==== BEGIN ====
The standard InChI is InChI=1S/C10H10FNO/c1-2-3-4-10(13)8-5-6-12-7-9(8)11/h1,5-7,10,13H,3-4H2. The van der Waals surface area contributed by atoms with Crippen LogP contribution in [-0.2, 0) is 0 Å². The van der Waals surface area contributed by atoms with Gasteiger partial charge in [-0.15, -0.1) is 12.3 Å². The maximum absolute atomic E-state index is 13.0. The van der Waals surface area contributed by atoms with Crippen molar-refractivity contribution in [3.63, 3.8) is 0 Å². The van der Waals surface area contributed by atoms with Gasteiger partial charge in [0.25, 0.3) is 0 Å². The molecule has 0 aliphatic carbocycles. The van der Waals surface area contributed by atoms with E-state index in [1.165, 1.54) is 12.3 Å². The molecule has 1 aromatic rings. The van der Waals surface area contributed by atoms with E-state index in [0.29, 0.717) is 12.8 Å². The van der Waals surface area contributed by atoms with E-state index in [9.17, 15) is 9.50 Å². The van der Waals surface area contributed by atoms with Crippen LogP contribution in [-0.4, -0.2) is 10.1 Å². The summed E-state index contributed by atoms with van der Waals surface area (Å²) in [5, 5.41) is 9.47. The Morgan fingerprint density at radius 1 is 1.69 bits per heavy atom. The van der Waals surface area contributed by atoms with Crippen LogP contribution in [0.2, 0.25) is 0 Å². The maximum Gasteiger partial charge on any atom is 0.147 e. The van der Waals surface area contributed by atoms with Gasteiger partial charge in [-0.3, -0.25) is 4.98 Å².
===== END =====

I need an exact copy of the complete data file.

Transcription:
The standard InChI is InChI=1S/C10H10FNO/c1-2-3-4-10(13)8-5-6-12-7-9(8)11/h1,5-7,10,13H,3-4H2. The van der Waals surface area contributed by atoms with Crippen LogP contribution in [-0.2, 0) is 0 Å². The van der Waals surface area contributed by atoms with Gasteiger partial charge in [-0.15, -0.1) is 12.3 Å². The maximum absolute atomic E-state index is 13.0. The van der Waals surface area contributed by atoms with Crippen molar-refractivity contribution in [3.63, 3.8) is 0 Å². The van der Waals surface area contributed by atoms with Gasteiger partial charge in [0.25, 0.3) is 0 Å². The molecule has 0 aliphatic carbocycles. The van der Waals surface area contributed by atoms with E-state index in [1.165, 1.54) is 12.3 Å². The molecule has 1 aromatic rings. The van der Waals surface area contributed by atoms with E-state index in [0.29, 0.717) is 12.8 Å². The van der Waals surface area contributed by atoms with E-state index in [9.17, 15) is 9.50 Å². The van der Waals surface area contributed by atoms with Crippen LogP contribution in [-0.4, -0.2) is 10.1 Å². The summed E-state index contributed by atoms with van der Waals surface area (Å²) in [5, 5.41) is 9.47. The Morgan fingerprint density at radius 1 is 1.69 bits per heavy atom. The van der Waals surface area contributed by atoms with Crippen LogP contribution in [0.2, 0.25) is 0 Å². The maximum Gasteiger partial charge on any atom is 0.147 e. The van der Waals surface area contributed by atoms with Gasteiger partial charge in [-0.3, -0.25) is 4.98 Å².